The announcement this week from the ECB (see Explaining What The ECB Did Yesterday) was centered around the news that they are bringing their deposit rates into negative territory. These negative rates apply to the bank deposits held at the ECB, not citizen's deposits held at the banks. However, citizens will end up paying this cost through higher fees charged for the "privilege" of keeping their savings in a bank account.
Their savings will be charged a negative interest rate indirectly.
With 0.0% returns (or below) for holding your assets in safety (cash) in the United States, U.K., Japan and now Europe, citizens have been forced out into risk assets in order to obtain some form of yield through dividends (stocks) or interest (bonds). This has pushed the price of risk assets in the United States back into the over-valued/extreme positive sentiment territory last seen during 2007. See:
U.S. Stock Prices: How The Home Bias Phenomenon Impacts Investors
U.S. Stock Sentiment: Volatility Disappears Setting The Stage For A Cyclical Top
U.S. Bonds: The Danger Behind Purchasing Bonds At Peak Complacency
While the U.S. asset prices are perhaps the most extreme in terms of overvaluation (other than the ridiculous yields currently seen on Japanese government bonds), asset prices in Europe, the U.K. and Japan have seen an experienced a price levitation over the past 3 years.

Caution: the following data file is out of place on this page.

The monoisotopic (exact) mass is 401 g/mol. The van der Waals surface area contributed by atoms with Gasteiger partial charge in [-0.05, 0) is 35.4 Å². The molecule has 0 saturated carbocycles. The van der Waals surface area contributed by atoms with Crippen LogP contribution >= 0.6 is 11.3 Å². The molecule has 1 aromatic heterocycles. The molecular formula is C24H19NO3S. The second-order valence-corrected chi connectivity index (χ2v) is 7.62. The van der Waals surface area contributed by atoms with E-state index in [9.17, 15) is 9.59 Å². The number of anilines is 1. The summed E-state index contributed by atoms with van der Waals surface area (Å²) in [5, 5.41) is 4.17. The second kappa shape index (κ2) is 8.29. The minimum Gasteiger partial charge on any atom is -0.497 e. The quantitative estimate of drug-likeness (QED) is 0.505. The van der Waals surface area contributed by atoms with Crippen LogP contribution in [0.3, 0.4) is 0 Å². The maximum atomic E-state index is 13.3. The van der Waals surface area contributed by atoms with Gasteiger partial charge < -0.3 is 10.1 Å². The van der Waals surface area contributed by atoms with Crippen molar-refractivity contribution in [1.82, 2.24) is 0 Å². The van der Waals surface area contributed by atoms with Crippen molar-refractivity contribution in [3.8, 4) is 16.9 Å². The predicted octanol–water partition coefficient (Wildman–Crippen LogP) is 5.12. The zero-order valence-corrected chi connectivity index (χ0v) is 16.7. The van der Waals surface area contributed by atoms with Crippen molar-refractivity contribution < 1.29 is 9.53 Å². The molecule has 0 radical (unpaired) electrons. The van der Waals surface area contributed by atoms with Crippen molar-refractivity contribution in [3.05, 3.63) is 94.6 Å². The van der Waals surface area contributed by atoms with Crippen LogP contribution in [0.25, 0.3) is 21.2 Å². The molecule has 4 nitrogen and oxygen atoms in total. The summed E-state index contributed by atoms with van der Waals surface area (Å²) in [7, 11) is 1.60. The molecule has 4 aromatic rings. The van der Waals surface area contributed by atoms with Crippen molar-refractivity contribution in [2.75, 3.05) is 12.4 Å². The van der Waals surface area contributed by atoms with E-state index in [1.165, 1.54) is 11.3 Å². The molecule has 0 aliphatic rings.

The option for investors today is to either hold cash with no return or invest in risk assets and reach for yield. This is currently a no-brainer because investors have the psychological backdrop of three steady years of risk asset price appreciation. Holding money in cash seems ridiculous when you can receive a steady yield (2% to 4%) and a 30% plus increase in the asset price itself (seen in U.S. stocks in 2013).
However, what if the thought entered back into investors minds that there was even a possibility that risk assets would not move higher in a straight line upward forever and potentially had the chance to.......fall?
When assets fall in price the "no return" cash category begins to look extremely attractive. Found within this most hated cash group is precious metals, which are a cash alternative. It is possible investors will look to diversify into this group, even at a very small percentage, if they find out that they are being charged to hold their money in the bank.
Precious metals have been falling in price for 3 years and sentiment is back at record lows. Last week the daily sentiment index reached 9% bullish on silver, meaning that 91% of traders believed the metal would fall lower from these prices. The index is now a mirror image of the sentiment readings when silver was surging upward in the $40 plus range in 2011 (silver is at $19 today).
An ounce of silver is currently at a price below the total cost to mine it out of the ground. New and planned production for mining of the metal has either been shut down or postponed. I believe that during the next paper asset price decline central banks will respond just as they have during the past six years; additional monetary easing and larger asset purchase programs. There will be a rush back to precious metals at a time when very little supply is entering the market (it takes years to bring a mine to production).
Some see the recent price decline as the end of the secular bull market in precious metals. I see it as the perfect set up for the grand finale of the secular bull. Positive sentiment has been completely washed away and investors have liquidated out of their position. Supply has been cut back or shut off.
While the final bull market run in gold should be exciting, it will be the silver price rise that brings shock and awe to the masses.